Quite so. I am not trying in the least to minimise the matter, but I want to put it in its right perspective. All this talk of very large numbers of unemployed in the Mercantile Marine industry is not accurate. In point of fact, the percentage of unemployment is lamentably high, 31 per cent., and it is very much with an eye to having some of these officers and men back into a flourishing industry that the Government attach such extra importance to this matter. The hon. and gallant Member for South Paddington (Vice-Admiral Taylor) raised a number of points and asked me one question which is very much easier to answer than the others. He said, "What about Ottawa? Why did you not, when you were at, Ottawa, discuss shipping?" The matter is rather historical. Ottawa followed immediately on the crisis of 1031, and it was far more important for inter-Empire trade to be set moving than to consider the question of its transport. It was not desirable to overload the agenda with matters that were not absolutely within the purview of the discussion, and the main object in the opinion of those who went to Ottawa was to see that inter-Imperial trade should be stimulated and begin to flow again: and in that decision the shipowners themselves concurred.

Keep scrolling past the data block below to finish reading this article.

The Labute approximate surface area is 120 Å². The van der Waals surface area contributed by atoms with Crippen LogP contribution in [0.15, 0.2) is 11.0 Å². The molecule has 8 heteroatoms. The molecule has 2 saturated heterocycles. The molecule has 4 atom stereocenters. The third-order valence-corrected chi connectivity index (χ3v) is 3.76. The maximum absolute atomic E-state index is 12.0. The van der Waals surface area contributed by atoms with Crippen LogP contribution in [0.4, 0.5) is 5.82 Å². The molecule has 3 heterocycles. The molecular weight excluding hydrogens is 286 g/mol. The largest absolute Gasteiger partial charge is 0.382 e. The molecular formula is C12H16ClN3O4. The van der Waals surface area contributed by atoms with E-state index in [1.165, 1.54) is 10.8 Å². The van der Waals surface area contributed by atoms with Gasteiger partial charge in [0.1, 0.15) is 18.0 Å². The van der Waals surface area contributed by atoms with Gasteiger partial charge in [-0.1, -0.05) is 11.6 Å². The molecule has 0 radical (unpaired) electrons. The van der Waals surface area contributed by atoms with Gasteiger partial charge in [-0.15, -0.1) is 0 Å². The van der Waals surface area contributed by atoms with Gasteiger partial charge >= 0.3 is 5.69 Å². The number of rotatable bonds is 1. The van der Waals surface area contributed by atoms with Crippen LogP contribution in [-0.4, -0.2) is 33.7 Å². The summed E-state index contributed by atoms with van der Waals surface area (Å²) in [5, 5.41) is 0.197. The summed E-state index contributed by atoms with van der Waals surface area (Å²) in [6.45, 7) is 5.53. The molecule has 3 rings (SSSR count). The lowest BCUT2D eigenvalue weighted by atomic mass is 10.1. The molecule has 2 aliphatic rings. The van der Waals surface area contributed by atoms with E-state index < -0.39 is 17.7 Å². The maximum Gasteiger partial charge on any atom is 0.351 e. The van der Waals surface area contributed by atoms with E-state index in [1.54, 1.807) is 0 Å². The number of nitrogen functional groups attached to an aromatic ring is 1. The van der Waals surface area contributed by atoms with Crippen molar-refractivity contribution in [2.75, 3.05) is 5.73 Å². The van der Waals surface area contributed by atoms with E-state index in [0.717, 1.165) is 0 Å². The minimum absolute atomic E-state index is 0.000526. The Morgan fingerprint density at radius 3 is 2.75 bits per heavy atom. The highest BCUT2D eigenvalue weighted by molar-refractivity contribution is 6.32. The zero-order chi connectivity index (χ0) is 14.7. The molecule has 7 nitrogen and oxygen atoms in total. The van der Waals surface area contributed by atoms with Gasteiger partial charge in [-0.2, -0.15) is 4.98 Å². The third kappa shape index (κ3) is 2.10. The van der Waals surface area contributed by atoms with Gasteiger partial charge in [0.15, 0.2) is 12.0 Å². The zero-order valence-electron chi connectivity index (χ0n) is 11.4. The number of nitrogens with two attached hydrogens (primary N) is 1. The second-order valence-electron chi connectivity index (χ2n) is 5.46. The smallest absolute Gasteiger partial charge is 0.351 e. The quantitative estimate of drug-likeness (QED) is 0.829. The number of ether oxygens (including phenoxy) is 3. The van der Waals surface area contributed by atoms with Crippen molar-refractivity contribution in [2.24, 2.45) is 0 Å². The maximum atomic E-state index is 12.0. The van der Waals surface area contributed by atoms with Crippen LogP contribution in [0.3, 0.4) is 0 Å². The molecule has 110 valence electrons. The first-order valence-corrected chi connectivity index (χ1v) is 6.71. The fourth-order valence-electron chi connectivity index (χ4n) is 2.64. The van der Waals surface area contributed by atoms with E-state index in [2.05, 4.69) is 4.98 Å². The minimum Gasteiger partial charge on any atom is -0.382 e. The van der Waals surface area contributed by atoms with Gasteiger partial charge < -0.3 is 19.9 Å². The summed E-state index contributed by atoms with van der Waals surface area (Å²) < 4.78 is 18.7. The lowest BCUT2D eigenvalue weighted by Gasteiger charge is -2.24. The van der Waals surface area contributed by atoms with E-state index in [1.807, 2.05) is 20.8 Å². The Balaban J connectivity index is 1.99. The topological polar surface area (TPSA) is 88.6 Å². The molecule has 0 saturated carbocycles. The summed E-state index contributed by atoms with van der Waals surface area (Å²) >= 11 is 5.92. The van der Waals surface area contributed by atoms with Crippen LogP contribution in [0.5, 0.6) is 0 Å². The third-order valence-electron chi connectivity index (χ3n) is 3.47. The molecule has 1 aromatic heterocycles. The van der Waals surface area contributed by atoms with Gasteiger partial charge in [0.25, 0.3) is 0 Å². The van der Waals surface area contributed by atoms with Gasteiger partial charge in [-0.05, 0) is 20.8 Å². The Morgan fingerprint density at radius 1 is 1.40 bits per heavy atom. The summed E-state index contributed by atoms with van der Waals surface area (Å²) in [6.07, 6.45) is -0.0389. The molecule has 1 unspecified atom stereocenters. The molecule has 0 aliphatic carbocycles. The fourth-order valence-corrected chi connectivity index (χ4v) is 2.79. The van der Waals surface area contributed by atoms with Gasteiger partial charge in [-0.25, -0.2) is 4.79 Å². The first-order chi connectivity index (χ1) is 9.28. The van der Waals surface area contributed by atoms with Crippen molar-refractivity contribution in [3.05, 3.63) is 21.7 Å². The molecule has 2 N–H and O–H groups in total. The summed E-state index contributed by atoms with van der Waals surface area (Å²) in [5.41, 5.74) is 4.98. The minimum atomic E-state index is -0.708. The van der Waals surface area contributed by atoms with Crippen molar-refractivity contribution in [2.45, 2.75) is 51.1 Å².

However, that was not the main point of the hon. and gallant Member's observations. He asked me two things—How does a shipowner bring pressure upon his foreign opposite numbers for any international scheme, and how far do the Government think a question of the shipowners exercising international pressure an express condition before granting a subsidy? The point is that the Government at all times are ready and willing to communicate with foreign Governments and to use their influence to bring about an agreement, but all such efforts would be nugatory unless they were supplemented by neggtiations conducted by the shipowners themselves through their international organisation. That condition means exactly what it says, namely, that the shipowning organisation should bring pressure to bear upon their international opposite number, that they should put forward their case and their reasons, and that they should back up their case by arguments. There is no condition that some particular understanding should be reached within a particular time. That could never be guaranteed by anyone, but there is the condition that the ship-owning community should themselves through their appropriate channels assist the Government through the Government channels by making proper representations to their own opposite number.